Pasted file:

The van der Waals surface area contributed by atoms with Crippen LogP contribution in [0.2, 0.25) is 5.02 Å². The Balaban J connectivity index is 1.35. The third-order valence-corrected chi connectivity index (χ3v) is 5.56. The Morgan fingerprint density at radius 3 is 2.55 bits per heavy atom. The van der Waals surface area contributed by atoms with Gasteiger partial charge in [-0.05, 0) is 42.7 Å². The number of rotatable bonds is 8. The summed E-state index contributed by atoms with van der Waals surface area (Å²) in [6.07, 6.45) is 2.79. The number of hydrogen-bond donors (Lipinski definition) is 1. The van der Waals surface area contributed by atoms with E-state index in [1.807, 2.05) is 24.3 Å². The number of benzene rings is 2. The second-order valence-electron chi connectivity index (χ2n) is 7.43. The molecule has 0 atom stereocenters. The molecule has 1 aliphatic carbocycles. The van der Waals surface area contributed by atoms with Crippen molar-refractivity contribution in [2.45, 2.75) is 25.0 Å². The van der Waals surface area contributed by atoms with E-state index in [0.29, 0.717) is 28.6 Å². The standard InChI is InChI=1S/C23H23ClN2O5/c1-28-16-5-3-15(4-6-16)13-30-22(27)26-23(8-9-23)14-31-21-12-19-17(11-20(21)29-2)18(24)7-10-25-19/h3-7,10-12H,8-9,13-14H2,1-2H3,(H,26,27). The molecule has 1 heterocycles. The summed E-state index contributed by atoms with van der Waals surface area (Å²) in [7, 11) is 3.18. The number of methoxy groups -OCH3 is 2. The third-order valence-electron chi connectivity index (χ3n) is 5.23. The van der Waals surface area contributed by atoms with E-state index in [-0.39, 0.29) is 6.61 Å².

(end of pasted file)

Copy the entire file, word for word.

The van der Waals surface area contributed by atoms with Crippen LogP contribution in [0.2, 0.25) is 5.02 Å². The Balaban J connectivity index is 1.35. The third-order valence-corrected chi connectivity index (χ3v) is 5.56. The Morgan fingerprint density at radius 3 is 2.55 bits per heavy atom. The van der Waals surface area contributed by atoms with Gasteiger partial charge in [-0.05, 0) is 42.7 Å². The number of rotatable bonds is 8. The summed E-state index contributed by atoms with van der Waals surface area (Å²) in [6.07, 6.45) is 2.79. The number of hydrogen-bond donors (Lipinski definition) is 1. The van der Waals surface area contributed by atoms with E-state index in [1.807, 2.05) is 24.3 Å². The number of benzene rings is 2. The second-order valence-electron chi connectivity index (χ2n) is 7.43. The molecule has 0 atom stereocenters. The molecule has 1 aliphatic carbocycles. The van der Waals surface area contributed by atoms with Crippen molar-refractivity contribution in [2.45, 2.75) is 25.0 Å². The van der Waals surface area contributed by atoms with E-state index in [0.29, 0.717) is 28.6 Å². The standard InChI is InChI=1S/C23H23ClN2O5/c1-28-16-5-3-15(4-6-16)13-30-22(27)26-23(8-9-23)14-31-21-12-19-17(11-20(21)29-2)18(24)7-10-25-19/h3-7,10-12H,8-9,13-14H2,1-2H3,(H,26,27). The molecule has 1 heterocycles. The summed E-state index contributed by atoms with van der Waals surface area (Å²) in [7, 11) is 3.18. The number of methoxy groups -OCH3 is 2. The third-order valence-electron chi connectivity index (χ3n) is 5.23. The van der Waals surface area contributed by atoms with E-state index in [-0.39, 0.29) is 6.61 Å².